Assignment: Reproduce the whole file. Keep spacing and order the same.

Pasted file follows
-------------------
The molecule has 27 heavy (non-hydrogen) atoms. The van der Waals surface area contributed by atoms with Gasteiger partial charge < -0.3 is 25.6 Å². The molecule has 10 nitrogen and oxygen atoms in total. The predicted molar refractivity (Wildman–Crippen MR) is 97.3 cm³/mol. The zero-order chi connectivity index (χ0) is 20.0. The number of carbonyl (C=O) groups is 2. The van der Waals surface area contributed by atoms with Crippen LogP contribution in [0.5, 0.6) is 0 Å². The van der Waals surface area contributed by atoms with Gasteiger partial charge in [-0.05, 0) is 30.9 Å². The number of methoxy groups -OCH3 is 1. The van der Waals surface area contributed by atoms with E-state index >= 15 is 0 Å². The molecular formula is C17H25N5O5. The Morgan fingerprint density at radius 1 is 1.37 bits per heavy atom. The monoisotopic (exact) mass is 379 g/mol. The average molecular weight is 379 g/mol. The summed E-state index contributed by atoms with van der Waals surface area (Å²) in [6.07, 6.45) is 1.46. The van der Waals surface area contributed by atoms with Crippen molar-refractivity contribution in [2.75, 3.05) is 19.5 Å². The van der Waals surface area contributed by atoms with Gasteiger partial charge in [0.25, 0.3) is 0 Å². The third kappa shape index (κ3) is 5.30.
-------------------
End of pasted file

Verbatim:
The molecule has 27 heavy (non-hydrogen) atoms. The van der Waals surface area contributed by atoms with Gasteiger partial charge < -0.3 is 25.6 Å². The molecule has 10 nitrogen and oxygen atoms in total. The predicted molar refractivity (Wildman–Crippen MR) is 97.3 cm³/mol. The zero-order chi connectivity index (χ0) is 20.0. The number of carbonyl (C=O) groups is 2. The van der Waals surface area contributed by atoms with Crippen LogP contribution in [0.5, 0.6) is 0 Å². The van der Waals surface area contributed by atoms with Gasteiger partial charge in [-0.05, 0) is 30.9 Å². The number of methoxy groups -OCH3 is 1. The van der Waals surface area contributed by atoms with E-state index >= 15 is 0 Å². The molecular formula is C17H25N5O5. The Morgan fingerprint density at radius 1 is 1.37 bits per heavy atom. The monoisotopic (exact) mass is 379 g/mol. The average molecular weight is 379 g/mol. The summed E-state index contributed by atoms with van der Waals surface area (Å²) in [6.07, 6.45) is 1.46. The van der Waals surface area contributed by atoms with Crippen molar-refractivity contribution in [2.75, 3.05) is 19.5 Å². The van der Waals surface area contributed by atoms with Gasteiger partial charge in [0.25, 0.3) is 0 Å². The third kappa shape index (κ3) is 5.30.